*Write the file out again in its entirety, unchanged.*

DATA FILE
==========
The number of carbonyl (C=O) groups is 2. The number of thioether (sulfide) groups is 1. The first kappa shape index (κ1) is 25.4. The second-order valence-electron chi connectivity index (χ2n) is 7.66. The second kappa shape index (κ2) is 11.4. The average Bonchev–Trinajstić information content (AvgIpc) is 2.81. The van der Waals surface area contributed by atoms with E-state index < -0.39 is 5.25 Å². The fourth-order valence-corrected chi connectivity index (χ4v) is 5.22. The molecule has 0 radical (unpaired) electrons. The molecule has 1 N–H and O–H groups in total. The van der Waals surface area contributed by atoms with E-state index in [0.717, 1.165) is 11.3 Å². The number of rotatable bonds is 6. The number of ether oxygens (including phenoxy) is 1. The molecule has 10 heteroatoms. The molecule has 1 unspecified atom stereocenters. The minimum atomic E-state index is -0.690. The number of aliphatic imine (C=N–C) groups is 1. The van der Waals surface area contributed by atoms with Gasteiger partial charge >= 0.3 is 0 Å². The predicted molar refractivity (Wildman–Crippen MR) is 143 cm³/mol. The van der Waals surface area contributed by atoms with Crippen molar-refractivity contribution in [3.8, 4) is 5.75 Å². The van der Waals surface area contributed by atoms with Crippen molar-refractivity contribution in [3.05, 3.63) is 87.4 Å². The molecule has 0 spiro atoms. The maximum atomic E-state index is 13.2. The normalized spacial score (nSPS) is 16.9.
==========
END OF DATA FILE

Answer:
The number of carbonyl (C=O) groups is 2. The number of thioether (sulfide) groups is 1. The first kappa shape index (κ1) is 25.4. The second-order valence-electron chi connectivity index (χ2n) is 7.66. The second kappa shape index (κ2) is 11.4. The average Bonchev–Trinajstić information content (AvgIpc) is 2.81. The van der Waals surface area contributed by atoms with E-state index < -0.39 is 5.25 Å². The fourth-order valence-corrected chi connectivity index (χ4v) is 5.22. The molecule has 0 radical (unpaired) electrons. The molecule has 1 N–H and O–H groups in total. The van der Waals surface area contributed by atoms with E-state index in [0.717, 1.165) is 11.3 Å². The number of rotatable bonds is 6. The number of ether oxygens (including phenoxy) is 1. The molecule has 10 heteroatoms. The molecule has 1 unspecified atom stereocenters. The minimum atomic E-state index is -0.690. The number of aliphatic imine (C=N–C) groups is 1. The van der Waals surface area contributed by atoms with Gasteiger partial charge >= 0.3 is 0 Å². The predicted molar refractivity (Wildman–Crippen MR) is 143 cm³/mol. The van der Waals surface area contributed by atoms with Crippen molar-refractivity contribution in [3.8, 4) is 5.75 Å². The van der Waals surface area contributed by atoms with Crippen molar-refractivity contribution in [3.05, 3.63) is 87.4 Å². The molecule has 0 spiro atoms. The maximum atomic E-state index is 13.2. The normalized spacial score (nSPS) is 16.9.